‘American Idol’ Recap: Songs That Shaped Rock and Roll
Can you believe we're down to only nine 'American Idol' contestants? The herd is talented and it's also thinning. On tonight's episode, the vocalists were asked to sing songs that shaped rock 'n' roll. They had over 650 songs to choose from and some of the hopefuls chose wisely. Others went outside of their comfort zones, while the usually under-the-radar Paul McDonald exploded on stage, capturing our hearts.
Jacob Lusk: Lusk, sparkling and resplendent in all white ensemble, went tender with Michael Jackson's 'Man in the Mirror.' He worked the low-key verse before kicking into high gear, shaking his thang during the rhythmic chorus.
Haley Reinhart: PopCrush's editor had predicted that Reinhart would attempt a Janis Joplin song, and she did just that with a hellfire rendition of 'Take a Little Piece of My Heart.' Reinhart was victorious, with her raspy, larger-than-life voice. Jennifer Lopez even called her a "contender."
Casey Abrams: Abrams' gritty vocals were a perfect match for Creedence Clearwater Revival's maudlin 'Have You Ever Seen the Rain.' Randy Jackson said Abrams is revolutionizing pop music by making the non-intrinsically instrument cool.
Lauren Alaina: Aretha Franklin is the queen of soul, and Lauren Alaina attempted to be the princess of soul tonight. She succeeded. The teenage girl sounded like a woman when she tore through 'Natural Woman.' Miss Lauren ain't going anywhere.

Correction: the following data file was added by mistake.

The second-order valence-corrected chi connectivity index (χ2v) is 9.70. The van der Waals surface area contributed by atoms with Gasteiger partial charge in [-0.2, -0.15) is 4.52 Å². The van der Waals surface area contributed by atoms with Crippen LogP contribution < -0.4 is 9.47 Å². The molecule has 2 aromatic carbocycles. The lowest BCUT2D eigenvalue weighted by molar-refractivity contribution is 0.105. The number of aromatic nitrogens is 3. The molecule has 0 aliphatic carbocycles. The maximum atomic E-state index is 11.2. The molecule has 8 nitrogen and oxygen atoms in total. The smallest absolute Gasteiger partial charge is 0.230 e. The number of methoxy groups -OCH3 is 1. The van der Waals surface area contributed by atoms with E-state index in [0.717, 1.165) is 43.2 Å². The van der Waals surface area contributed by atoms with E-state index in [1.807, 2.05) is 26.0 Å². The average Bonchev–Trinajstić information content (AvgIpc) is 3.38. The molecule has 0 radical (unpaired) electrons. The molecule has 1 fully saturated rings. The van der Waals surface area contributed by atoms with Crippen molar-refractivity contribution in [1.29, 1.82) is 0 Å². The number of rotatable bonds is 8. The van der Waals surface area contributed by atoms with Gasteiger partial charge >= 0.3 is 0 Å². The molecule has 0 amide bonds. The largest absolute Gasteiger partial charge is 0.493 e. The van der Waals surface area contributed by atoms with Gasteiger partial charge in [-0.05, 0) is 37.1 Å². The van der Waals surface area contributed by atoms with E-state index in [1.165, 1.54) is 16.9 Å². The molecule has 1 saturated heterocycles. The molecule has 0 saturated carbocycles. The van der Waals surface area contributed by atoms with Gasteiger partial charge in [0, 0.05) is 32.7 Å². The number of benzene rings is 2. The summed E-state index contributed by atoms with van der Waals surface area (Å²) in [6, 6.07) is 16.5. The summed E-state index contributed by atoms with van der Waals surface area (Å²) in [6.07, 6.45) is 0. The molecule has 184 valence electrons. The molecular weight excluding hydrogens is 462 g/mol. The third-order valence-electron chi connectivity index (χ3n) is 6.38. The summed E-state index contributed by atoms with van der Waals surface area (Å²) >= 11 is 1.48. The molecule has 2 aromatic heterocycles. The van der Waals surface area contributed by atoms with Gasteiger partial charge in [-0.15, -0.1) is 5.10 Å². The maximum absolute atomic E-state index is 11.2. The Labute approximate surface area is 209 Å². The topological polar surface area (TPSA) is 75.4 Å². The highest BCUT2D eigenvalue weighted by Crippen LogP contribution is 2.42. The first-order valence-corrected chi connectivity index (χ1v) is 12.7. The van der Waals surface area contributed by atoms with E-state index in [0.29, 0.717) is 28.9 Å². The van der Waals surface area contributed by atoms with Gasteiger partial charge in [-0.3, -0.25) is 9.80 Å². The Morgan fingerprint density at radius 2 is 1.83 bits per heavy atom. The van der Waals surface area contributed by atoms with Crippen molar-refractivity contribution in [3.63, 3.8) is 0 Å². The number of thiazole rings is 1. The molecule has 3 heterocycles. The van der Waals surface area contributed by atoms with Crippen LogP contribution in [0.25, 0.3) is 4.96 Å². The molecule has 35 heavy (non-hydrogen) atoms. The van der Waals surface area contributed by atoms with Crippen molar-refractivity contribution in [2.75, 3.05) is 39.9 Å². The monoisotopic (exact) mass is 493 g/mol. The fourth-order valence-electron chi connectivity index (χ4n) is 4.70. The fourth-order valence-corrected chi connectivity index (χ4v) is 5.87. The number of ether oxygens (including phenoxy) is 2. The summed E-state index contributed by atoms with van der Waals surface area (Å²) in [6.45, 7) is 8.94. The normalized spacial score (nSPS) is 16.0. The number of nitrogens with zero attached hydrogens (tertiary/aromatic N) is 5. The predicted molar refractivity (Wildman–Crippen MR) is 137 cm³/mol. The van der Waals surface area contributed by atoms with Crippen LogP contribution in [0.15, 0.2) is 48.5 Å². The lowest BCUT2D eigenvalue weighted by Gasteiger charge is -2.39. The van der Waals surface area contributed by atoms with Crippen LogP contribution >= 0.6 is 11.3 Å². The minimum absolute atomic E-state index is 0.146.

James Durbin: The resident rocker, faux hawk and all, showed us his subdued and super sensitive side in the form of his vulnerable take on George Harrison's 'While My Guitar Gently Weeps.' It was a chance and we applaud Durbin for having the courage to go a different route.
Scotty McCreery: The country boy showed off a bit of rockabilly flavor with Elvis Presley's 'That's All Right,' which was certainly one of the night's most entertaining and energetic performances. We still can't believe that Scotty is a teen. He's such an old soul.
Pia Toscano: Amen! Pia finally ditched her ballad ball and chain by going with Tina Turner's 'River Deep, Mountain High.' Tyler called her a 'murderer' because, well, Pia killed it. It was a pleasure to see her do something big and uptempo (and unlike Celine Dion) for once.
Stefano Langone: Langone demonstrated a variety of ranges and the type of emotion you just can't fake on his top-notch rendition of 'When a Man Loves a Woman' by Percy Sledge. Langone won't find himself in the bottom of the voting tomorrow, if America is paying any sort of attention.
Paul McDonald: It's a bold move to play with Johnny Cash's iconic, uber-cool 'Folsom Prison Blues' but McDonald embraced the song, injecting it with energy we've yet to see from him. Hands down, this high octane was his best performance overall and one of the best of the evening.